“This photograph is from a story about Zaharie Catalin, a priest of the Orthodox Church of San Damiano, Asti. The images were taken during  in his church and at his home while I attended a master class conducted by TPW in Italy. I was asked to do a story on religion and decided to focus on a single life rather than doing some random images that covered a broad nature of the topic. Religion can be anything: faith, hope, love… It was important for me to understand a priest‘s life…and to visualize a life in images…to understand the contrast if any between the church and home…and the person between the two to whom its all one.”

David Zentz January 16, 2009

Posted by Geoffrey Hiller in Haiti.
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Bord de Mer de Limonade, Haiti

David Zentz (b.1978, American) is a photojournalist based in Los Angeles, California. Following his master’s in mass communications at the University of Florida in 2005, David completed internships at a number of newspapers, including the Chicago Tribune and the St. Petersburg Times, before landing a full-time position at the Journal Star in Peoria, Illinois in 2006. In 2008 he left newspapers and moved to Los Angeles to pursue a freelance career.  He has completed numerous projects, both domestically and abroad, on subjects ranging from mental health issues among Peoria’s chronically homeless population to the hip-hop culture in Haiti. His work has been recognized by CPOY, the Southern Short Course and the NPPA.

About the Photograph:

A man bathes in the Atlantic Ocean near Bord de Mer de Limonade on the northern coast of Haiti as a boat of men row a sailboat across the horizon, likely on their way to a fishing spot. I spent a couple weeks this past summer traveling in Haiti to document several of the annual Voodou festivals that take place each summer across the Caribbean island nation. One of them, where this image was made, was a sunrise ritual during which pilgrims who have come from across the country bath in the sea at Bord de Mer de Limonade. However, this image, for me, stands apart from the rest of the photos taken that day because it is less about the ritual than it is about the Haitian people’s relationship with the water that surrounds them.

Christopher Capozziello January 14, 2009

Posted by Geoffrey Hiller in United States.
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Hanging Doll

Christopher Capozziello works as a freelance photojournalist based in Hamden, Connecticut. He focuses on documenting social issues in order to facilitate awareness and conversation about different facets of life. Christopher is a member of the Aevum photo collective that includes five other young photojournalists based in different areas of the United States. His images have been recognized by World Press Photo, the Alexia Foundation, the Golden Light Awards, the National Headliner Awards, and the China International Press Photo Contest. Christopher’s clients and publications include The New York Times, TIME, Newsweek, The Dallas Morning News, L’Express, World Vision, and Christianity Today, among others.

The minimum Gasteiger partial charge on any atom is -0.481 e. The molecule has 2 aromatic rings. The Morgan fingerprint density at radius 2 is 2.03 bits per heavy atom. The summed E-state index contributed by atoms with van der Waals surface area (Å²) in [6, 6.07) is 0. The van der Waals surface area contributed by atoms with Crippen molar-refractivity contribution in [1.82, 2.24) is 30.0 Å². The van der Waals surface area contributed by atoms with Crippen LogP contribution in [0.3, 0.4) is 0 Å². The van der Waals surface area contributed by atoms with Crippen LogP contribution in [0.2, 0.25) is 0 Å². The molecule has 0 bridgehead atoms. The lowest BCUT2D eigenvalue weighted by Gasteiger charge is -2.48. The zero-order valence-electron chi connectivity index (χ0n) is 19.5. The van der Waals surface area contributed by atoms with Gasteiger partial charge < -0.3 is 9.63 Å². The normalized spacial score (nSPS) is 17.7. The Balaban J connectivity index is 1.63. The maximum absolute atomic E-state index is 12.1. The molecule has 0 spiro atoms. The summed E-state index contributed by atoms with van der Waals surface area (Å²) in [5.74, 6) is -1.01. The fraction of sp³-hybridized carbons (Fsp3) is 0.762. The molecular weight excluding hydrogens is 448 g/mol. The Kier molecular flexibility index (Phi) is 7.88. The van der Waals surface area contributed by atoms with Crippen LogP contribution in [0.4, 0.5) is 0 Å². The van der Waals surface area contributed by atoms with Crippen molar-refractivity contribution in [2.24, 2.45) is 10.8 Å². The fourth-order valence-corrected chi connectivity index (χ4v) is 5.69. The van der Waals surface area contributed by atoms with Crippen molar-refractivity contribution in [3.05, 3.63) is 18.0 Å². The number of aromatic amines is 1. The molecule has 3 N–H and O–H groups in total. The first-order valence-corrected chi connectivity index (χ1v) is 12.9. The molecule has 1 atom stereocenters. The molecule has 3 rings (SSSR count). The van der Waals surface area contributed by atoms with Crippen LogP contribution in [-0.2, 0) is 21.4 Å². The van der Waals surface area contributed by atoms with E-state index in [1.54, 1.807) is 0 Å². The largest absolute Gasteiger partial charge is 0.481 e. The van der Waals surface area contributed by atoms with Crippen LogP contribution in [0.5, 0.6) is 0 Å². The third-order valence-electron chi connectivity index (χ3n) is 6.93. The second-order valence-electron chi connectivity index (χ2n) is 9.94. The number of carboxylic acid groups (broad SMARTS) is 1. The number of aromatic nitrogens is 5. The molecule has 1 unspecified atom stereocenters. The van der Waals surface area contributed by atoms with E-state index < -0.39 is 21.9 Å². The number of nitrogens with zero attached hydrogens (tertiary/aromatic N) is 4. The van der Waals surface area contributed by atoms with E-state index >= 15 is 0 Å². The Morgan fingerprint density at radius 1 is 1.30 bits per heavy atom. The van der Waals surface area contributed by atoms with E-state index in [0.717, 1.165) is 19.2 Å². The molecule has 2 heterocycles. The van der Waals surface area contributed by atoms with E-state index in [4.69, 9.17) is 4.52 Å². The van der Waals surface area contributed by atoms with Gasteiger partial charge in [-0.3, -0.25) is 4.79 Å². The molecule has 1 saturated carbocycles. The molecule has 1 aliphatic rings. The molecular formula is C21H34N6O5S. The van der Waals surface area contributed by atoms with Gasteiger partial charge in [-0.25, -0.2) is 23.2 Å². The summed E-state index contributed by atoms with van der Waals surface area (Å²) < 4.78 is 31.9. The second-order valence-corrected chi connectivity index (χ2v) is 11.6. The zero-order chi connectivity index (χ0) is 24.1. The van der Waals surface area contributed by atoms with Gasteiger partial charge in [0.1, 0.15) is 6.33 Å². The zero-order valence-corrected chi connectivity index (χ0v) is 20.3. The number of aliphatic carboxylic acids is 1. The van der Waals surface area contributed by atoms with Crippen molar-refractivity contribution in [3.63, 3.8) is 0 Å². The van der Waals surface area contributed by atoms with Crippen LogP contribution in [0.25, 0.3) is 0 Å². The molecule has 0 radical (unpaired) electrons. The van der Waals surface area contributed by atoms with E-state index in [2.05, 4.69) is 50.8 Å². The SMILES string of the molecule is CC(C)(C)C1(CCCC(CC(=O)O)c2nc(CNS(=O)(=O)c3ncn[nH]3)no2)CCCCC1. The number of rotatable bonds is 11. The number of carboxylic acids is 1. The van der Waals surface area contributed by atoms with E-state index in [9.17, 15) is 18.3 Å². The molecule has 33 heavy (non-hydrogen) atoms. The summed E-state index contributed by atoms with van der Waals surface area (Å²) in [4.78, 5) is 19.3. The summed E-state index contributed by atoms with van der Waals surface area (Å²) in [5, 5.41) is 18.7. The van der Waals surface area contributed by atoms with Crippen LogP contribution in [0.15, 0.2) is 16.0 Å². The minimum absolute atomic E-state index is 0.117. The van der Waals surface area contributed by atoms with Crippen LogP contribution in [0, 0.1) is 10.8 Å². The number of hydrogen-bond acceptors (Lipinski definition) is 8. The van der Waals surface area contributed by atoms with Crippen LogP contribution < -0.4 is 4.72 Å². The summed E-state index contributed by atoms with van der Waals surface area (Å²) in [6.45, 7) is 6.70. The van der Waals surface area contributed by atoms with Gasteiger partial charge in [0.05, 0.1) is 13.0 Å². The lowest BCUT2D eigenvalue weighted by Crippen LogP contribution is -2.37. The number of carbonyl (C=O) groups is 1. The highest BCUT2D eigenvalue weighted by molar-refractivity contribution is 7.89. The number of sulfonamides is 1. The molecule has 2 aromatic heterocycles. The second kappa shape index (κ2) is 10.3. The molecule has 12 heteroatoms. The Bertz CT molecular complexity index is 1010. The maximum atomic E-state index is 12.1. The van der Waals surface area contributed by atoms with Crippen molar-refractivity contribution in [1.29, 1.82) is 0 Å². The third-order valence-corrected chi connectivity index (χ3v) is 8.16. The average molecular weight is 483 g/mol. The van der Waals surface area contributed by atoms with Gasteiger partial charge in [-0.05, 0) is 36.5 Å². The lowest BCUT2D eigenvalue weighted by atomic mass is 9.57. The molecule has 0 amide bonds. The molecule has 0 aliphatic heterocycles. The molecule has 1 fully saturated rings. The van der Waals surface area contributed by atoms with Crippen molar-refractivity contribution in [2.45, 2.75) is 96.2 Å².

About the Photograph:

“His parents and the rest of those at the picnic laugh because to them it is a joke, but I look at his eyes and his hands clenching the stick. He beats the doll, looking back to his parents afterward for approval and finds faces that are laughing at what he has done. Images of the KKK are seen by most as examples of hatred, yet members of the organization see themselves as a group calling for white people to assert, or regain, a power they feel has been lost to them in America. They see a multicultural America favoring people of color over whites and a nation too willing to open its borders to immigrants. A pattern emerges when looking at the Klan’s history. Activities have increased whenever white folks perceive a diminishing sense of power. This often occurs at times when racial, ethnic and religious diversity have increased or when our country examines its attitude and behavior regarding minority populations:  the end of the Civil War, the beginning of new waves of immigration just after the turn of the 20thcentury, the onset of the Depression, the 60’s civil rights era, and now the position of non-white people in a new global economy.”

Adam Dean January 12, 2009

Posted by Geoffrey Hiller in Tibet.
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Hair Salon. Lhasa, Tibet

Adam Dean is a freelance photographer based in Beijing, China. His work has been published in many of the leading world news publications including Time, Newsweek, Rolling Stone Magazine, Stern, Days Japan, Forbes, Internazionale, The Sunday Times Magazine, Le Figaro Magazine, New York Times, The Guardian, The Daily Telegraph, The Sunday Telegraph, Le Figaro and many others. NGO clients include UNICEF and Save The Children (UK) and commercial clients include Giorgio Armani, Emporio Armani, Ogilvy and Honda. His work has been shown at Visa Pour L’Image festival in Perpignan in 2007 and 2008, was exhibited at The Ian Parry Scholarship print exhibition at the Getty Images Gallery in London and at the Luis Valtueña International Humanitarian Photography Award Exhibition across Europe.

About the Photograph: